cursor.updateRow(row)
del cursor```
MVP Esteemed Contributor

Jake

Interesting problem, sorry I didn't get to it, but I have two examples, one pertinent which I would like you to confirm.

The first example is to determine the maximum value found in 1x4 blocks for every 1x4 block in a row, then get a row max.

The second example, is to determine the sum in the 1x4 blocks for every 1x4 block in the row, then get the maximum sum.

I used integers, 20 per row and only 5 row, but the problem can easily be extended to many columns and rows and for any number of block sizes accounting for rows that aren't divisable by the block (ie 20 values in a row with a 1x3 block leaves 2 values left over which can be accounted for or dumped)

So here is the data, and I would appreciate any comments on whether this is the question(s) and the result you are looking for.  I will provide more details later.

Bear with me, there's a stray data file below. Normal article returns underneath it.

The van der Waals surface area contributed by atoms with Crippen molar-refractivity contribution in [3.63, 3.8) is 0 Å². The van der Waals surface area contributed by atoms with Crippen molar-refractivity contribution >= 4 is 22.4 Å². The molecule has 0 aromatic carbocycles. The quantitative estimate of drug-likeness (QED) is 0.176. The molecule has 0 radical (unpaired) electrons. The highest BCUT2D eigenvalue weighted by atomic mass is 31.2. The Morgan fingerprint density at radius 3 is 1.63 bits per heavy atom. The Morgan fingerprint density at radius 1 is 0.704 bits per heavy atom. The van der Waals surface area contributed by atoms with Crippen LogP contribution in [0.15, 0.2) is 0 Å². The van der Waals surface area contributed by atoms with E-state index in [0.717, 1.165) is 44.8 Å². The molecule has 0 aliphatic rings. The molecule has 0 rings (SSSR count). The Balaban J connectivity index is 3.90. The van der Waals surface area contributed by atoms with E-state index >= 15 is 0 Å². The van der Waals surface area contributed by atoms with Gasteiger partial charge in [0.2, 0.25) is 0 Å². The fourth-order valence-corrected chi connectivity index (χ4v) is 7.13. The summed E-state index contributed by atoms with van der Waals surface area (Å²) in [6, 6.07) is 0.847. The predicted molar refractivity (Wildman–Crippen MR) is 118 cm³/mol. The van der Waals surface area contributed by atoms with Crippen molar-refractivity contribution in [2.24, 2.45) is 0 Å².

```:---- Example 1 ----
1.  Input data.... subdivide the data into 1x4 blocks
[[  1  2  3  4  5  6  7  8  9  10  11  12  13  14  15  16  17  18  19  20]
[ 21  22  23  24  25  26  27  28  29  30  31  32  33  34  35  36  37  38  39  40]
[ 41  42  43  44  45  46  47  48  49  50  51  52  53  54  55  56  57  58  59  60]
[ 61  62  63  64  65  66  67  68  69  70  71  72  73  74  75  76  77  78  79  80]
[ 81  82  83  84  85  86  87  88  89  90  91  92  93  94  95  96  97  98  99 100]]

2.  Now imagine what that would look like if subdivided

3.  maximum of each 1x4 block in each row
[[  4  8  12  16  20]
[ 24  28  32  36  40]
[ 44  48  52  56  60]
[ 64  68  72  76  80]
[ 84  88  92  96 100]]

4.  maximum of (2) by row
[ 20  40  60  80 100]